A long time ago I was looking for a game to play. Something colorful offering a great single-player experience. After a long time of searching I couldn’t find what I was looking for. 3D combat platformers were my favorite genre during my childhood days, but unfortunately this kind of genre was pretty scarce on PC.
At some point I had a crazy idea: Why not create my own game? I was young and I had no idea how easy or hard this would be. Everything started with a simple search on the internet: “How to make games?”. Sounds a bit cliché? Yeah, you may be right, but that’s how the endlessly long learning process began.
The first idea was to make a scarecrow controlling other crows. True, it’s a stereotype. But hey, that’s where everything began. I learned the creation of 3D models, tinkered my first scarecrow, taught myself how to animate it and integrated everything into the Unreal Engine. After I had learned that too, of course. All in all, this took me one week! The following steps: I created more animations to let the scarecrow attack and made some monsters to have enemies to fight against.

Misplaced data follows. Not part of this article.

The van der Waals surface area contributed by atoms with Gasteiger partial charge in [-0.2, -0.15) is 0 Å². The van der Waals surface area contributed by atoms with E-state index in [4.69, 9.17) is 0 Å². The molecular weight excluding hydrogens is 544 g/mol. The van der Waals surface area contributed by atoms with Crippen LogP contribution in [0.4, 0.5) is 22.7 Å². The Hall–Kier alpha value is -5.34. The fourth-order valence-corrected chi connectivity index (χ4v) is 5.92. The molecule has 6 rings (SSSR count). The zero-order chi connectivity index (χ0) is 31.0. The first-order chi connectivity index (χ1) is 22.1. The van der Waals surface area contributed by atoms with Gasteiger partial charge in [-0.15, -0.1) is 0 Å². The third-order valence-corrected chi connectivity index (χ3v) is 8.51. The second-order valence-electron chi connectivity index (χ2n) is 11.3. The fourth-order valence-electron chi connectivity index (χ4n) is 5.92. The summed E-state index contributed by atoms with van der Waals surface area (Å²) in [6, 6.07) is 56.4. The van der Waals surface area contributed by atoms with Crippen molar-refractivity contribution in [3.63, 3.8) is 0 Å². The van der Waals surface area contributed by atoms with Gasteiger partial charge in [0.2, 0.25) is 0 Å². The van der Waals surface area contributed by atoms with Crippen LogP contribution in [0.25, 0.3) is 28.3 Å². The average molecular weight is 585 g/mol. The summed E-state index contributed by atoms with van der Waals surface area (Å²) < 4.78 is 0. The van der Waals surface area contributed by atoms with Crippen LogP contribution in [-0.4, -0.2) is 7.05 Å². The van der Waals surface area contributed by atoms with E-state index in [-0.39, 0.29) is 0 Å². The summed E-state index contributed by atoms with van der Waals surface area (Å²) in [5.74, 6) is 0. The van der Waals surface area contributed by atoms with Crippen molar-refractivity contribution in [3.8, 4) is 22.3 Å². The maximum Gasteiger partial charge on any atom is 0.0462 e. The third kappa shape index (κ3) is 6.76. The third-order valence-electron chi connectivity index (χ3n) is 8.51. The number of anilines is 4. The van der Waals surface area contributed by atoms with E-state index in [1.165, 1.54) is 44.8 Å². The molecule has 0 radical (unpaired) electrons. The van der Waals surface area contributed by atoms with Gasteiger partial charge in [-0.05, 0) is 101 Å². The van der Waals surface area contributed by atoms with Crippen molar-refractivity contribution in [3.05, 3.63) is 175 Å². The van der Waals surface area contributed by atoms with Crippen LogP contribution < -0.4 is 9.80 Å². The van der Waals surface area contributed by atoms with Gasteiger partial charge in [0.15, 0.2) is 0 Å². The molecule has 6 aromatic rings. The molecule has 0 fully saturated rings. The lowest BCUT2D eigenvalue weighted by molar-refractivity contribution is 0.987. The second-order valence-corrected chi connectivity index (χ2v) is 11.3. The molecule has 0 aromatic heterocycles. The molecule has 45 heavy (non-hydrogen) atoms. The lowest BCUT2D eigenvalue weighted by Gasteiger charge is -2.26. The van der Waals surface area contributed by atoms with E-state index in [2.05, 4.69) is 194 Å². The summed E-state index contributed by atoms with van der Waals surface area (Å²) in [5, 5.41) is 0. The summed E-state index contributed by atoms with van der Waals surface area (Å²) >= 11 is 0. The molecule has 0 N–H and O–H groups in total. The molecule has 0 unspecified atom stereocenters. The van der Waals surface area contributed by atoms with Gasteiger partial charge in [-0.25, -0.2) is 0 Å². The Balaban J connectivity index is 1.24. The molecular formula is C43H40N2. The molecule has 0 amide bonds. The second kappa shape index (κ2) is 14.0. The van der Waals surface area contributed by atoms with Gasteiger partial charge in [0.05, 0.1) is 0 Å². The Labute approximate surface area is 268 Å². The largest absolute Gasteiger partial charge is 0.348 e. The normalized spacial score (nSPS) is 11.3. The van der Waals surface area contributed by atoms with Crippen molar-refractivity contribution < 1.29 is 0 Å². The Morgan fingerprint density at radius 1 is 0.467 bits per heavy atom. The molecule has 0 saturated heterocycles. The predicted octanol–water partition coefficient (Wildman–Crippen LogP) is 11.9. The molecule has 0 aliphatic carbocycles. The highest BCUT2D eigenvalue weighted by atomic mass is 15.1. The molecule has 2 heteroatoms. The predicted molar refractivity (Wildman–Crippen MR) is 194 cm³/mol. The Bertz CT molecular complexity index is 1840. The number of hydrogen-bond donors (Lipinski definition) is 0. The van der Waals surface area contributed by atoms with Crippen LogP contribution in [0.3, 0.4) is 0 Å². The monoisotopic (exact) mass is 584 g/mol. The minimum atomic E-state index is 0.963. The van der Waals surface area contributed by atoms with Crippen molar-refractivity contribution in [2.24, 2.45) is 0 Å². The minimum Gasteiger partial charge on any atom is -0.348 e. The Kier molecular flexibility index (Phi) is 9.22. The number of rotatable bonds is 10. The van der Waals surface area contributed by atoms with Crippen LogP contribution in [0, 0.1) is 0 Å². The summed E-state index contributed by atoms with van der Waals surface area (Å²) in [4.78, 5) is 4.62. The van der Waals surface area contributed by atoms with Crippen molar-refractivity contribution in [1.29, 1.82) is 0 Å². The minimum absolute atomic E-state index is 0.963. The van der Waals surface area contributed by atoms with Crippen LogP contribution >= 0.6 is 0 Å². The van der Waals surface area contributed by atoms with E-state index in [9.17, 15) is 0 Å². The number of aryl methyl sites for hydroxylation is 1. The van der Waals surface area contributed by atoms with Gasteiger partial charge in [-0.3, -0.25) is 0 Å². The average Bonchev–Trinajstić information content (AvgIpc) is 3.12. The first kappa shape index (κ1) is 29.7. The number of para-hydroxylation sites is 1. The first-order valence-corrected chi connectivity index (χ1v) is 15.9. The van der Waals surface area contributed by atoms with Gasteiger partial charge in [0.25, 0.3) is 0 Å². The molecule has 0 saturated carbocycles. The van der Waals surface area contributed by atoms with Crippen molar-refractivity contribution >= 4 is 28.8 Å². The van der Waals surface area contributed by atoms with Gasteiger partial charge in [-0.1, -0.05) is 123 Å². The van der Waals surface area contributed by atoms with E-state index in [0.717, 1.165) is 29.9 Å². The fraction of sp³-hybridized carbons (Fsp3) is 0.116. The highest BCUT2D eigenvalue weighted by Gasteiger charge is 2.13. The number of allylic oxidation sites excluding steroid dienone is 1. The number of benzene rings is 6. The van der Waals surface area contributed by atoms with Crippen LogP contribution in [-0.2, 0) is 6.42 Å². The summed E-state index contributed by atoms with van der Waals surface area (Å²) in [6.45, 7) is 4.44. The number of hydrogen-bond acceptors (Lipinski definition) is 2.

After working on this for some months, I canceled the project again. It was not good enough. I started all over again with my newly learned skills, and it worked way better. But I canceled it again, remade it, canceled it again, and again, and again… I restarted the project six times until I was happy with Curse of The Scarecrow (at this point the game was not called Pumpkin Jack). I set high standards for my own work, so it was hard to be satisfied with my work.
Two long years later, I released a demo on Itch.io. I had not expected much from it, but it was freaking successful! It was then that I thought for the first time that this demo could be the basis for a successful game. There was a lot of feedback from YouTubers, streamers and even publishers – and everyone was interested in my game. I could not really believe it at the time.
Back then I put everything on one card and decided to quit my job to work full time on Curse of The Scarecrow. People seemed to like my game, and so I wanted to spend more time on it. And to give the players out there the best possible gaming experience, I re-started the development once again. That was the moment when Curse of The Scarecrow died and Pumpkin Jack was born.
I won over a publisher for Pumpkin Jack and from this point on I worked with the guys from the Germany-based publisher Headup who helped me out and made this game possible. So, the moral of this story: You yourself are responsible for making your dreams come true.
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